Staff members from The Onion, one of the country’s most popular humor and satire publications, spoke to students Tuesday evening in the University Center Auditorium about what it takes to produce the consistently funny, often controversial publication read by millions of readers each week.
“We’ve developed a philosophy that has made us America’s funniest news source,” John Krewson, staff writer for The Onion since 1991, said. “What we basically do is take the Associated Press style of writing — the very serious and dry style — and put in all the ridiculous crap that we put in our paper. If you tell a really, really outlandish story with a straight face people will like it.”
Such was the case with an article The Onion ran about Congress threatening to leave Washington, D.C., if it didn’t get a new Capitol Building with a retractable roof. The largest newspaper in China picked up the story and ran it as fact, even going so far as to steal the Photoshop-enhanced photograph accompanying the story.
“The Onion is mean. The Onion points out the terribleness of life,” Krewson said, standing in front of an enlarged cover of the paper projected on the screen behind him.
“It’s important to not just be funny,” he said, explaining that The Onion does not shy away from controversial subjects. “But ‘Women: Why don’t they lose some weight?’ — that’s not just funny. It actually has something to say.”
Recent examples of their comedy with a message include “Terri Schiavo dies of embarrassment” and “Cost of living now outweighs benefits.”
One of the popular and consistent parts of The Onion is their response to the “man on the street” interviews many news organizations print — those spontaneous interviews they do with ordinary people about the big issues of the day.
“People answer polls, they answer man-on-the-street interviews, in the voice of the person they want to be — not in the voice of the person they are,” Krewson said, using the example that many people who claim education is the highest priority often end up voting for candidates with opposite views on the subject.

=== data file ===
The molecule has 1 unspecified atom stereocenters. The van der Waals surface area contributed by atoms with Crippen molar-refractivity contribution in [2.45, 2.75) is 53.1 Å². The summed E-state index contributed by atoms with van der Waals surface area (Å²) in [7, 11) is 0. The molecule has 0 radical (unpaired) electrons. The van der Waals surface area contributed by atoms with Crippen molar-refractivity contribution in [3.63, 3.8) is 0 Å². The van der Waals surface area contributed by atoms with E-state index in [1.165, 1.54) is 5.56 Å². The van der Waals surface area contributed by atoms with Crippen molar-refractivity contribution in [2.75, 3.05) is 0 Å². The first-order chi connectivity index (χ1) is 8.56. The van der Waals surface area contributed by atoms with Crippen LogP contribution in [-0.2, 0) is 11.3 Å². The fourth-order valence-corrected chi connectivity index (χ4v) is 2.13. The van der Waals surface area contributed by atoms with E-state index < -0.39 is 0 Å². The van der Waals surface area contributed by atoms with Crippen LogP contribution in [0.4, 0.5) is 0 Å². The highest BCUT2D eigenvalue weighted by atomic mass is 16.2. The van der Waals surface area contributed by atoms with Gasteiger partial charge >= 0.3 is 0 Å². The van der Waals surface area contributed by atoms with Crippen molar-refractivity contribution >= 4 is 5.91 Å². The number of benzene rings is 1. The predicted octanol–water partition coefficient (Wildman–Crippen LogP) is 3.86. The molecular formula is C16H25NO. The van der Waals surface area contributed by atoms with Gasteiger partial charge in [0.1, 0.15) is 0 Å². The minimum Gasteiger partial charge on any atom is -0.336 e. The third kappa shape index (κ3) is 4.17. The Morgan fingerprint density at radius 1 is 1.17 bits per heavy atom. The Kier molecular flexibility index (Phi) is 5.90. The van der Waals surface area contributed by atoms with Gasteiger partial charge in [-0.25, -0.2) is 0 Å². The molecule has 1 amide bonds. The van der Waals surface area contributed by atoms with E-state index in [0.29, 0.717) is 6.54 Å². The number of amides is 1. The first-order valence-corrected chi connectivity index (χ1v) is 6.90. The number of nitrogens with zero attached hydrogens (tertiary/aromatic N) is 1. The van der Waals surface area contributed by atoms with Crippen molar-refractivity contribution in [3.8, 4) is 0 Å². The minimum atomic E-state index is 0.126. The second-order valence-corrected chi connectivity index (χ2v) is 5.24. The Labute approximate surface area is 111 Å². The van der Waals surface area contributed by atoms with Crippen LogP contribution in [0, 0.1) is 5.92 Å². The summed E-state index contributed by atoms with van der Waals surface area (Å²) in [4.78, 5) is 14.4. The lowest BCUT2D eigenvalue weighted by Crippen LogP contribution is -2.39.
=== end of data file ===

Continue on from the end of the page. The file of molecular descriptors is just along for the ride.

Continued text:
“No one is ever going to answer a poll seriously by saying ‘put them all in camps’ or ‘barefoot and pregnant where they belong,’ ‘shoot them all and let God sort them out — and I mean God and not Allah,’” he explained. “They’re never going to say that, but a lot of people think it. A lot of people do. They’re always going to come off in a different way and we try to reflect that by our evil, evil people in The Onion. Except that we try to make them a little more bold about it.”
For those wondering what it’s like working at a publication like The Onion, the speakers were open and honest.
“(Working at The Onion) is a thing of legend. It’s chocolate-coated unicorn candy fluff daydreams all day long. All we ever do is joke around and we get really stoned and think up funny things to say,” Krewson said. “That’s what people really think. But what it really is is highly structured. It’s a very structured environment in which you stick a bunch of people that don’t take to structure very well.”
Onion staff members are required to present a minimum of 25 potential headlines every Monday — which starts a week long process of choosing the best ideas, writing stories, balancing the types of articles and having the graphics editor find and manipulate images.
“We actually did a (Michael Moore story): ‘Michael Moore honored with new Ben & Jerry’s ice cream flavor (called ‘The Waffle Truth’),” explained Mike Loew, graphics editor and the mastermind behind the “Photoshopped” images that appear in the publication. “Ben & Jerry’s actually mixed up a unique batch of that flavor of ice cream for us and sent us like eight pints of it.”
“Two things in the world let you know that you’ve made it in the world of print comedy,” Krewson added. One indication is that Ben & Jerry’s makes you your own ice cream flavor ... the other one is that we got invited to the White House correspondents dinner, he said.
“We were a lot more excited about the ice cream,” he added.
Krewson explained that humor, even in worst of times — such as September 2001, when The Onion first moved to New York City — is necessary. “It’s a safety valve for society. It doesn’t necessarily make things any better, but laughter keeps things from getting worse. ... That’s really, I think, a pretty noble impulse of people and if we can help that noble impulse along at The Onion then it’s a miracle. Then we’ve done our job.”
The online version of The Onion is available online at The Onion staff have also produced six books and are currently in talks about a major motion picture.